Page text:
Anyone who watches the news or has a Twitter account is no stranger to interest rates. Every piece of the economy is affected by the rate of interest for some reason, whether direct or indirect, through loans, suppliers, real estate, consumer’s ability to spend, and virtually every other business decision can be traced upstream to be affected by them.
Since we are in the private equity business, the most pertinent question over the last few months is, how will that affect the private equity industry as a whole, and who experiences the brunt of these changes?
Interest rates are a core piece of the private equity business model because, with every transaction done, there is a level of debt that is taken on in order to increase returns and use the remaining dollars to fund the change and operational improvements necessary to achieve a high multiple on invested capital and IRR. Although it is advantageous to utilize debt to boost returns, it requires cash flow strong enough to fund the interest payments, showing an obvious sensitivity to interest rates.
Raising rates in any normal investment-centric environment will cause investors to flock to safer alternatives with more stable investment income, even if it can edge on the lower side compared to historical averages. When investors want to play it safe, they don’t like writing big checks to investment firms that can have a high variability in returns and proves difficult for many fund managers to raise money (alternatively, the largest LPs typically have mandated percentages they must invest within the private market every year, no matter if the market is bullish or bearish, and since they don’t have to answer to investors, the investment time horizon is much longer, and the risk appetite has flexibility).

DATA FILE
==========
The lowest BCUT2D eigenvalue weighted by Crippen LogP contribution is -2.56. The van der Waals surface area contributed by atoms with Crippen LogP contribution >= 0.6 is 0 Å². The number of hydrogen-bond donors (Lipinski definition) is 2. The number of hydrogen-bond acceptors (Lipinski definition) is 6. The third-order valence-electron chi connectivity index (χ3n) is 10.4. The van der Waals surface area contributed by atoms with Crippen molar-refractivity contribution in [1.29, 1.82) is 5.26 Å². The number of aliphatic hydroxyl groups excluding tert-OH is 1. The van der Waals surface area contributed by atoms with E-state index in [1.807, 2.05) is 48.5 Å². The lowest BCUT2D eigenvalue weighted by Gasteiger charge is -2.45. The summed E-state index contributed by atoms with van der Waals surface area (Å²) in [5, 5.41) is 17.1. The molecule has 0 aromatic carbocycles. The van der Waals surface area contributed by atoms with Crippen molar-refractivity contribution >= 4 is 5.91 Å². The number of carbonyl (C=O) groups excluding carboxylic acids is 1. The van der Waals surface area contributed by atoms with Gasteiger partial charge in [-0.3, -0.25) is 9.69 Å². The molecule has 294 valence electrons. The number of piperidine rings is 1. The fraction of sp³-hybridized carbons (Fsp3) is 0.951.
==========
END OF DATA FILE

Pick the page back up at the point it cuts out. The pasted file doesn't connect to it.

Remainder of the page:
If you are a smart investor, you know that when everyone is selling, it is the time to buy - this mantra is no different in the private markets since most companies will be undervalued. At the same time, business owners impatience grows if they believe their company's enterprise value is lowering by the day and will have a higher motivation to sell, enabling the investment firms to find better deals and obtain outsized returns.
No matter the market cycle, there is a reason private equity historically outperforms the market. If the debt becomes more expensive for the acquisition, there are plenty of strategies to extract more value and achieve the same return potential which was modeled out at acquisition, while still having the ability to service the debt facilities required to stay solvent and leave breathing room for GP fees and investor returns. There are hundreds of strategies we will get into over the coming months of how sharp private equity investors can extract that value, whether through financial engineering, inorganic growth, strategic talent acquisition, and much more.